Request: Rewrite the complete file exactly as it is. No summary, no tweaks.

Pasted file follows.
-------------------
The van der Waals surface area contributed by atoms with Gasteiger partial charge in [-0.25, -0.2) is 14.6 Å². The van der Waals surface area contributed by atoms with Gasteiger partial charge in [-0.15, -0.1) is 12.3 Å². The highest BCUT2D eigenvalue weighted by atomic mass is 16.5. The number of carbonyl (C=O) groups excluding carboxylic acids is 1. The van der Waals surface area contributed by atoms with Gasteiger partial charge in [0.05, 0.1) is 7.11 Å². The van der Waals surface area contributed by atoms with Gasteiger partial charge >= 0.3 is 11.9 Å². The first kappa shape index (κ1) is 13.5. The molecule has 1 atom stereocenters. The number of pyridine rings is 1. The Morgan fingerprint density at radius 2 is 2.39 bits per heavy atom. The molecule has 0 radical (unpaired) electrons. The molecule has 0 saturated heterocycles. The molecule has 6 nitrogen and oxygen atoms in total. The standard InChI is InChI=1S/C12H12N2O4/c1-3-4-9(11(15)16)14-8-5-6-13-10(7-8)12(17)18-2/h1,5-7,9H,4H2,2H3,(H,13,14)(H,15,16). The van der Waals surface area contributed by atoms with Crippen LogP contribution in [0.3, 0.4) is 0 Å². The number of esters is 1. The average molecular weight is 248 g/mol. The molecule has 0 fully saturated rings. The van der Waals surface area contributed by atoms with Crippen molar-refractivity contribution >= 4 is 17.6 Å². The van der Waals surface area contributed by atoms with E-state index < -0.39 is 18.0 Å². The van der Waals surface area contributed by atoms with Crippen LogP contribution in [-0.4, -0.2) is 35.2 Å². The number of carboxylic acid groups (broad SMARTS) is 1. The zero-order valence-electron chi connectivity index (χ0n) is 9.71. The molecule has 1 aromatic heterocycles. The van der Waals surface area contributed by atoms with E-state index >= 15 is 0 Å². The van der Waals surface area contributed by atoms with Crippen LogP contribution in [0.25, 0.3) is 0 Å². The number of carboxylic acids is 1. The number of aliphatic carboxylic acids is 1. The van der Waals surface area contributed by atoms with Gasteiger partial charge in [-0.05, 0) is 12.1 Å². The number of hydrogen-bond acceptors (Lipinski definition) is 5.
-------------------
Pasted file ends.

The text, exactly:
The van der Waals surface area contributed by atoms with Gasteiger partial charge in [-0.25, -0.2) is 14.6 Å². The van der Waals surface area contributed by atoms with Gasteiger partial charge in [-0.15, -0.1) is 12.3 Å². The highest BCUT2D eigenvalue weighted by atomic mass is 16.5. The number of carbonyl (C=O) groups excluding carboxylic acids is 1. The van der Waals surface area contributed by atoms with Gasteiger partial charge in [0.05, 0.1) is 7.11 Å². The van der Waals surface area contributed by atoms with Gasteiger partial charge >= 0.3 is 11.9 Å². The first kappa shape index (κ1) is 13.5. The molecule has 1 atom stereocenters. The number of pyridine rings is 1. The Morgan fingerprint density at radius 2 is 2.39 bits per heavy atom. The molecule has 0 radical (unpaired) electrons. The molecule has 0 saturated heterocycles. The molecule has 6 nitrogen and oxygen atoms in total. The standard InChI is InChI=1S/C12H12N2O4/c1-3-4-9(11(15)16)14-8-5-6-13-10(7-8)12(17)18-2/h1,5-7,9H,4H2,2H3,(H,13,14)(H,15,16). The van der Waals surface area contributed by atoms with Crippen LogP contribution in [0.3, 0.4) is 0 Å². The number of esters is 1. The average molecular weight is 248 g/mol. The molecule has 0 fully saturated rings. The van der Waals surface area contributed by atoms with Crippen molar-refractivity contribution >= 4 is 17.6 Å². The van der Waals surface area contributed by atoms with E-state index < -0.39 is 18.0 Å². The van der Waals surface area contributed by atoms with Crippen LogP contribution in [-0.4, -0.2) is 35.2 Å². The number of carboxylic acid groups (broad SMARTS) is 1. The zero-order valence-electron chi connectivity index (χ0n) is 9.71. The molecule has 1 aromatic heterocycles. The van der Waals surface area contributed by atoms with E-state index >= 15 is 0 Å². The van der Waals surface area contributed by atoms with Crippen LogP contribution in [0.25, 0.3) is 0 Å². The number of carboxylic acids is 1. The number of aliphatic carboxylic acids is 1. The van der Waals surface area contributed by atoms with Gasteiger partial charge in [-0.05, 0) is 12.1 Å². The number of hydrogen-bond acceptors (Lipinski definition) is 5.